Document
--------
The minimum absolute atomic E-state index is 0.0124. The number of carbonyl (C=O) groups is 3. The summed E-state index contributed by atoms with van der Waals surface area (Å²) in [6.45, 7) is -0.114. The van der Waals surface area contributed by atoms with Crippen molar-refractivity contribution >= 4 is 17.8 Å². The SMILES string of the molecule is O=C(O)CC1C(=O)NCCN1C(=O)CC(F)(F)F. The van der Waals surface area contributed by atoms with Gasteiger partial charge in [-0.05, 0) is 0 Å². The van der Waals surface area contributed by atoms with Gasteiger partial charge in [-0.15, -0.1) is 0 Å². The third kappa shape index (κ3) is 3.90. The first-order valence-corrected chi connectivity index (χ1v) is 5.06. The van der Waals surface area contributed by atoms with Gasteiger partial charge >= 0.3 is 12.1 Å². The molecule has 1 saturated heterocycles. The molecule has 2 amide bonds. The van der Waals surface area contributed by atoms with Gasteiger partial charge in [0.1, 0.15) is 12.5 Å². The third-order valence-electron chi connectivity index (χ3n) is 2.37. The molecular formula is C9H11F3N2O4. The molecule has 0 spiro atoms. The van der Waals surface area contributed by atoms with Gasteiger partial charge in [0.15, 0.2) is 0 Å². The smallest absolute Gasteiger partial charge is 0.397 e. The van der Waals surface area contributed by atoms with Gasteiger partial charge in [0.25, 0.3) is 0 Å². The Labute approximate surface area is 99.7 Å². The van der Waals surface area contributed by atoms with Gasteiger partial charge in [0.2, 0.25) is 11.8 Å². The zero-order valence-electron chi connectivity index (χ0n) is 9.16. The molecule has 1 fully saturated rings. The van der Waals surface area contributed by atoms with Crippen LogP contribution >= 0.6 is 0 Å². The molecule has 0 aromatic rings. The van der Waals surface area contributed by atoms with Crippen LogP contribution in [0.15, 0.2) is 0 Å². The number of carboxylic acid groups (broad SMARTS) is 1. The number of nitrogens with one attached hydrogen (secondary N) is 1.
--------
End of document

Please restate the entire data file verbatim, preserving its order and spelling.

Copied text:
The minimum absolute atomic E-state index is 0.0124. The number of carbonyl (C=O) groups is 3. The summed E-state index contributed by atoms with van der Waals surface area (Å²) in [6.45, 7) is -0.114. The van der Waals surface area contributed by atoms with Crippen molar-refractivity contribution >= 4 is 17.8 Å². The SMILES string of the molecule is O=C(O)CC1C(=O)NCCN1C(=O)CC(F)(F)F. The van der Waals surface area contributed by atoms with Gasteiger partial charge in [-0.05, 0) is 0 Å². The van der Waals surface area contributed by atoms with Gasteiger partial charge in [-0.15, -0.1) is 0 Å². The third kappa shape index (κ3) is 3.90. The first-order valence-corrected chi connectivity index (χ1v) is 5.06. The van der Waals surface area contributed by atoms with Gasteiger partial charge >= 0.3 is 12.1 Å². The molecule has 1 saturated heterocycles. The molecule has 2 amide bonds. The van der Waals surface area contributed by atoms with Gasteiger partial charge in [0.1, 0.15) is 12.5 Å². The third-order valence-electron chi connectivity index (χ3n) is 2.37. The molecular formula is C9H11F3N2O4. The molecule has 0 spiro atoms. The van der Waals surface area contributed by atoms with Gasteiger partial charge in [0.15, 0.2) is 0 Å². The smallest absolute Gasteiger partial charge is 0.397 e. The van der Waals surface area contributed by atoms with Gasteiger partial charge in [0.25, 0.3) is 0 Å². The Labute approximate surface area is 99.7 Å². The van der Waals surface area contributed by atoms with Gasteiger partial charge in [0.2, 0.25) is 11.8 Å². The zero-order valence-electron chi connectivity index (χ0n) is 9.16. The molecule has 1 fully saturated rings. The van der Waals surface area contributed by atoms with Crippen LogP contribution >= 0.6 is 0 Å². The molecule has 0 aromatic rings. The van der Waals surface area contributed by atoms with Crippen LogP contribution in [0.15, 0.2) is 0 Å². The number of carboxylic acid groups (broad SMARTS) is 1. The number of nitrogens with one attached hydrogen (secondary N) is 1.